Friday, February 15, 2019

Weight is not simple.

I was compensated by Med-IQ through an educational grant from Novo Nordisk to write about the realities of obesity as a chronic disease. All opinions are my own.

I’ve partnered with Med-IQ several times; they’re an accredited medical education company that works with physicians, nurses, pharmacists, and other healthcare professionals. As I am a professor of public health, this partnership is a great fit. The topic this time is about obesity. Specifically, that a positive and supportive healthcare provider and broader community are important to successful weight management.

Here’s what I mean by that; there are physicians who, when treating patients who are overweight or have obesity, see the weight more than they see the patient. Example:

Me: All my kids have strep and my throat is on fire and I have a fever. 
Doctor: Let’s talk about your weight.

or

Me: I’d like a PAP smear, please.
Doctor: Your weight is going to cause future health problems.

[end scene]

Here’s the deal, I teach public health. I understand that I need to lose weight and I understand why. The road to the body I currently have was long and winding and involved three kids, and the road back to a BMI that doesn’t trigger these sorts of conversations will likely be long and complicated as well. 

Is it responsible for physicians to work with me on my weight? Yes. To make sure it’s on my radar and help me develop a plan for managing it? Yes, absolutely. But should they ignore the salient health issues I am currently dealing with and redirect everything to their concerns about weight? No. Diagnosing me with strep throat has nothing to do with my weight. Providing a standard cancer screening test has nothing to do with my BMI.

On the few occasions when this has happened, it made me feel certain that my doctor was less concerned with who I was and why I was there, than with their own preconceived ideas about what my weight meant. That doesn’t make them bad doctors, not at all. It just makes them bad for me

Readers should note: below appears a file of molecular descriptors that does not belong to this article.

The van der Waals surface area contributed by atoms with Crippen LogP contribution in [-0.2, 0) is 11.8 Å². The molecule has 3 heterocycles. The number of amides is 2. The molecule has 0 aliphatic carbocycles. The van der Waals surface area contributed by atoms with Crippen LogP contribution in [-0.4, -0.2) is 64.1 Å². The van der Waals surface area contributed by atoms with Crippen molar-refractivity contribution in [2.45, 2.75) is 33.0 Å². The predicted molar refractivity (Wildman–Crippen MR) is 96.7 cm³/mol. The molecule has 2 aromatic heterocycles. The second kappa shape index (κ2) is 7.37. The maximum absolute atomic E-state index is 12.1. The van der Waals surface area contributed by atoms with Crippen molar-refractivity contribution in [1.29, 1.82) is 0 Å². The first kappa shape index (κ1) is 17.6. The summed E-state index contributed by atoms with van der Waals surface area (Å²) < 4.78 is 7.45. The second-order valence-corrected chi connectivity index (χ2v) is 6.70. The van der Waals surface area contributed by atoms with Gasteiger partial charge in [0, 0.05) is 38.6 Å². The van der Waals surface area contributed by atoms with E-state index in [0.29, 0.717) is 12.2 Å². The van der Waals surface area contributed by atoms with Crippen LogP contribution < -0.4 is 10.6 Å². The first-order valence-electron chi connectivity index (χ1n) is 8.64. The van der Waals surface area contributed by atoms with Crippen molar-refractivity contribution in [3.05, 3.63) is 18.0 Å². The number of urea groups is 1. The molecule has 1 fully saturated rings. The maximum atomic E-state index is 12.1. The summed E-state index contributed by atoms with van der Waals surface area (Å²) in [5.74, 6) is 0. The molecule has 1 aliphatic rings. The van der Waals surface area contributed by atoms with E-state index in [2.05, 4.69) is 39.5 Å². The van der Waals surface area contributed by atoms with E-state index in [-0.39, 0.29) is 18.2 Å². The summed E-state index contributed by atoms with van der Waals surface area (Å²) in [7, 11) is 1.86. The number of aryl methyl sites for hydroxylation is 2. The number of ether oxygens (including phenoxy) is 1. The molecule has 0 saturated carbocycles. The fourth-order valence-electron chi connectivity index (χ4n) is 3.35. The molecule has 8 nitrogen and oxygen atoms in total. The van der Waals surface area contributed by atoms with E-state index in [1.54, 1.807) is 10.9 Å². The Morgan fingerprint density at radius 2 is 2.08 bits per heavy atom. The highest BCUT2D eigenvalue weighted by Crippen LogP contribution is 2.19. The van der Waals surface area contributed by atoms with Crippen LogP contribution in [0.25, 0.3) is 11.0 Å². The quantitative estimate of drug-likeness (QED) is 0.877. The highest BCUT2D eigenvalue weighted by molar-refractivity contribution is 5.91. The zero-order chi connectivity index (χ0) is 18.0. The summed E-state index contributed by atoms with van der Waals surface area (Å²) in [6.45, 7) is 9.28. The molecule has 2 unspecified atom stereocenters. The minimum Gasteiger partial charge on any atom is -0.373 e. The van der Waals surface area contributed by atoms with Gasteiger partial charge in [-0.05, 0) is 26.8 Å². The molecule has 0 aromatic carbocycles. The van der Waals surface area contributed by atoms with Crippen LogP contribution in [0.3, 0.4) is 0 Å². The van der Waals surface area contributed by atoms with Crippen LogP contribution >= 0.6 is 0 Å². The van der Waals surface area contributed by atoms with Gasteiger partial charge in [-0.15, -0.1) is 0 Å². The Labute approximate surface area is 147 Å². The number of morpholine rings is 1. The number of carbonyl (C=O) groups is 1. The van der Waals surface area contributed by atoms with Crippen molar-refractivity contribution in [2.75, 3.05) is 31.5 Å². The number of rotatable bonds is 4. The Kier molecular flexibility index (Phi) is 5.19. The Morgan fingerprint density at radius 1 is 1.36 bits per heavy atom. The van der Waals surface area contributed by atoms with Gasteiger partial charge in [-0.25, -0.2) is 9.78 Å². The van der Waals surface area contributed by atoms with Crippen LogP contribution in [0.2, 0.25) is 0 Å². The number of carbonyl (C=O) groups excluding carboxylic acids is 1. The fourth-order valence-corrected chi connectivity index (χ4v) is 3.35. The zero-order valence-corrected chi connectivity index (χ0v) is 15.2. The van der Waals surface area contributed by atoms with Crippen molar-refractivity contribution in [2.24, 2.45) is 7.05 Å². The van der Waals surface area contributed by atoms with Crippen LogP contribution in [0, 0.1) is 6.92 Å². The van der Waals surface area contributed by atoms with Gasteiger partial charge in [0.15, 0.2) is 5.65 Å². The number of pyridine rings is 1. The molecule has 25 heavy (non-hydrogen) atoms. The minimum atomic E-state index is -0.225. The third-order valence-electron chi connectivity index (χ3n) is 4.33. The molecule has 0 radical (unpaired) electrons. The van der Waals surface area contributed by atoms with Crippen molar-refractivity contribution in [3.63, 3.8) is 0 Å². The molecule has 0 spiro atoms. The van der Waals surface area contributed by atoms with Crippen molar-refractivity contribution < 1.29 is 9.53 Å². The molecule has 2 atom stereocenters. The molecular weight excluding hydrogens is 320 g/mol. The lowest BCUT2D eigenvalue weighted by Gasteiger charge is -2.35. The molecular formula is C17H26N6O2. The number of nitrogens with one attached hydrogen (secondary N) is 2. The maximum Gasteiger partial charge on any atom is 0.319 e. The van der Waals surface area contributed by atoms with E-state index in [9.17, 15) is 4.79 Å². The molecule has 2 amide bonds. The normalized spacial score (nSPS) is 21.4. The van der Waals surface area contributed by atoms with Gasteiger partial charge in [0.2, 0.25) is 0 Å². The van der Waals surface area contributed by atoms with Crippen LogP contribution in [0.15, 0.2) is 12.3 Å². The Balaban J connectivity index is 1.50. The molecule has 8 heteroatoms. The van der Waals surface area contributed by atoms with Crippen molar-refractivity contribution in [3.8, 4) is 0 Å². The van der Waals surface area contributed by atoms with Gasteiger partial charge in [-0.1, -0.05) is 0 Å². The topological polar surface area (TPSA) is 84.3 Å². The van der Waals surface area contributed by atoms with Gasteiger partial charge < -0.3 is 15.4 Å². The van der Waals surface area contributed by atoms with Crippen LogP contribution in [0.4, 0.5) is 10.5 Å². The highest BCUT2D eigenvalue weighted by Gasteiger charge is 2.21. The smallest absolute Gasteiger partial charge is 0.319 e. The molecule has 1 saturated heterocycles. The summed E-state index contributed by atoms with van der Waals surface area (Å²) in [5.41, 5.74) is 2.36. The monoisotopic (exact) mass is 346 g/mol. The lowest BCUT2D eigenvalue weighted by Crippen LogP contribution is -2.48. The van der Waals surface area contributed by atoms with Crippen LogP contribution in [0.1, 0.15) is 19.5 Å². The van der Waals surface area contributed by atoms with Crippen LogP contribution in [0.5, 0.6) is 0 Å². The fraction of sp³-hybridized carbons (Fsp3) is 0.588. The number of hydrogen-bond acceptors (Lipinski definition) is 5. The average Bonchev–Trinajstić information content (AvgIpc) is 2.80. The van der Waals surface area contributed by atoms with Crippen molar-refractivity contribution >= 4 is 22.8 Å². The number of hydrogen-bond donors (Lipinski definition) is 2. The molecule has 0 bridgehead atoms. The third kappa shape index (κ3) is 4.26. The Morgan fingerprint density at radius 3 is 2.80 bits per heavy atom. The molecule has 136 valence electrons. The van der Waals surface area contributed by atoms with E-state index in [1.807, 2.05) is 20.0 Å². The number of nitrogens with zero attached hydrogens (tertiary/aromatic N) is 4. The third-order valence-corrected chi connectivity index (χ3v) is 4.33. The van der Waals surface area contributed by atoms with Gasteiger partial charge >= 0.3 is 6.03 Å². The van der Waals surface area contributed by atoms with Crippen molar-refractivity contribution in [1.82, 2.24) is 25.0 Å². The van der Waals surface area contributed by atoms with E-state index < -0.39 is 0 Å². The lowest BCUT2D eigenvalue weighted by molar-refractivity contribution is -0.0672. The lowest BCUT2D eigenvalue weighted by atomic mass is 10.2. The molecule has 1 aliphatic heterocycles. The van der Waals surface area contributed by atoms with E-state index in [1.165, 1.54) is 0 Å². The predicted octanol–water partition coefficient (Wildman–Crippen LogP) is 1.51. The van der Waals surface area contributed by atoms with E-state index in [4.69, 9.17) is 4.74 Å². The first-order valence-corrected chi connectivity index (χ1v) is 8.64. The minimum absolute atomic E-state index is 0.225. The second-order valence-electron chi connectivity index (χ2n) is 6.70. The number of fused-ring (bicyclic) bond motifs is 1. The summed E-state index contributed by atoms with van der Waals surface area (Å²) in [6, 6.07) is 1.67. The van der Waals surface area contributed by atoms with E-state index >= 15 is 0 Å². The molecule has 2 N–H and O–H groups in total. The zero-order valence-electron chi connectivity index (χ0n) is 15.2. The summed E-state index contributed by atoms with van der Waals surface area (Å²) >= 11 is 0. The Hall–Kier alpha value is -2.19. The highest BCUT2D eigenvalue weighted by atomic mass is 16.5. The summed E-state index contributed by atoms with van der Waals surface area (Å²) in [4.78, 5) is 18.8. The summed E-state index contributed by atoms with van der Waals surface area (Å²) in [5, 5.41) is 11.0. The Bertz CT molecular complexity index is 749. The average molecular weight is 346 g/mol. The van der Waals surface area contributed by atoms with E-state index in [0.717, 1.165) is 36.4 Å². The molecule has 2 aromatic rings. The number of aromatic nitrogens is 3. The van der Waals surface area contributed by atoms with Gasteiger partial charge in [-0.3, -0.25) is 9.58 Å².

So now I see a general practitioner who works with me on both my overall health and whatever it is that may have brought me into his office on that particular day. He refers me to resources and support, and in sum, sees me as a whole patient and whole person. He’s the best. It took a while to find him, though, and I suggest that – if your experiences with a medical provider reflect my examples rather than the doctor I have now - you find yourself a new physician. 

It’s important for a variety of reasons, but paramount among them is that successful weight loss is a complicated and long-term process. If you’re going to start down this road, you need a doctor with whom you can communicate honestly and who understands that this is a multi-faceted problem with many causes and many possible solutions. If you’re working with someone who makes you feel judged or ashamed, you’re likely just going to avoid getting the medical attention you need and making the behavior changes that will improve your health.

(If you’re looking for more information on obesity, how to manage it, or how to find a provider - see the links below.)

There’s a survey you, guys! It includes further education on the topic and will take less than 15 minutes. 


Once you've completed the survey, you will be asked to provide your email address if you’d like to be entered into a drawing administered by SOMA Strategies to win 1 of 10 $50 VISA gift cards. If you choose to enter, your email address will not be sold, kept, or stored; email addresses are used only to randomly draw the winners and notify them of their prize. 

Survey responses are anonymous and will be shared only in aggregate. Your responses to these survey questions will provide Med-IQ with important information about your experiences with obesity and your care team, which will help them develop future educational initiatives for healthcare providers to improve care.


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